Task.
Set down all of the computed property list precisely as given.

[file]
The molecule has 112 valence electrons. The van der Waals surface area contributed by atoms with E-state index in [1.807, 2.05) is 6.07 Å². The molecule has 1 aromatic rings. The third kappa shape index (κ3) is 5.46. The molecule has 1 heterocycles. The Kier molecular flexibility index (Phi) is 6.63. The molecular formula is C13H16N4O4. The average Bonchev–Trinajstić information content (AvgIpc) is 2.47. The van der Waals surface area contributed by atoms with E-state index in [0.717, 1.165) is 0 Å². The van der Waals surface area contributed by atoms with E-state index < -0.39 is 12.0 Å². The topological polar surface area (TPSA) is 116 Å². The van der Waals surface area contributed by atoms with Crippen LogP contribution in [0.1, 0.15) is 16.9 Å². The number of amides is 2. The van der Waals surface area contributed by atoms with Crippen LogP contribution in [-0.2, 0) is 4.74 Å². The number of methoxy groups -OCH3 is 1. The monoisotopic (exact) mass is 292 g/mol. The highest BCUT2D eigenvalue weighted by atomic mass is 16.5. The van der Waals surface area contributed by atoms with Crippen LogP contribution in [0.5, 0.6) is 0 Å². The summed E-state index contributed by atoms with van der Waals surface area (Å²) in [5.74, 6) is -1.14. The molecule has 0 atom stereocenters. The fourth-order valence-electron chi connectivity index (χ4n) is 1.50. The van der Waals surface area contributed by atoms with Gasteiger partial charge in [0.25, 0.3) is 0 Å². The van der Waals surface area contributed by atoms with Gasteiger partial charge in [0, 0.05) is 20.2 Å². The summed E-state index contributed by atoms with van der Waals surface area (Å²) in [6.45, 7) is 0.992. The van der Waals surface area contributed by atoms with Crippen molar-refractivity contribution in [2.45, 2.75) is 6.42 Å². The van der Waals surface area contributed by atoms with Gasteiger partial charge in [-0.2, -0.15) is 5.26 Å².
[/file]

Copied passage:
The molecule has 112 valence electrons. The van der Waals surface area contributed by atoms with E-state index in [1.807, 2.05) is 6.07 Å². The molecule has 1 aromatic rings. The third kappa shape index (κ3) is 5.46. The molecule has 1 heterocycles. The Kier molecular flexibility index (Phi) is 6.63. The molecular formula is C13H16N4O4. The average Bonchev–Trinajstić information content (AvgIpc) is 2.47. The van der Waals surface area contributed by atoms with E-state index in [0.717, 1.165) is 0 Å². The van der Waals surface area contributed by atoms with E-state index < -0.39 is 12.0 Å². The topological polar surface area (TPSA) is 116 Å². The van der Waals surface area contributed by atoms with Crippen LogP contribution in [0.1, 0.15) is 16.9 Å². The number of amides is 2. The van der Waals surface area contributed by atoms with Crippen LogP contribution in [-0.2, 0) is 4.74 Å². The number of methoxy groups -OCH3 is 1. The monoisotopic (exact) mass is 292 g/mol. The highest BCUT2D eigenvalue weighted by atomic mass is 16.5. The van der Waals surface area contributed by atoms with Crippen LogP contribution in [0.5, 0.6) is 0 Å². The summed E-state index contributed by atoms with van der Waals surface area (Å²) in [5.74, 6) is -1.14. The molecule has 0 atom stereocenters. The fourth-order valence-electron chi connectivity index (χ4n) is 1.50. The van der Waals surface area contributed by atoms with Gasteiger partial charge in [0.25, 0.3) is 0 Å². The van der Waals surface area contributed by atoms with Gasteiger partial charge in [0, 0.05) is 20.2 Å². The summed E-state index contributed by atoms with van der Waals surface area (Å²) in [6.45, 7) is 0.992. The van der Waals surface area contributed by atoms with Crippen molar-refractivity contribution in [2.45, 2.75) is 6.42 Å². The van der Waals surface area contributed by atoms with Gasteiger partial charge in [-0.2, -0.15) is 5.26 Å².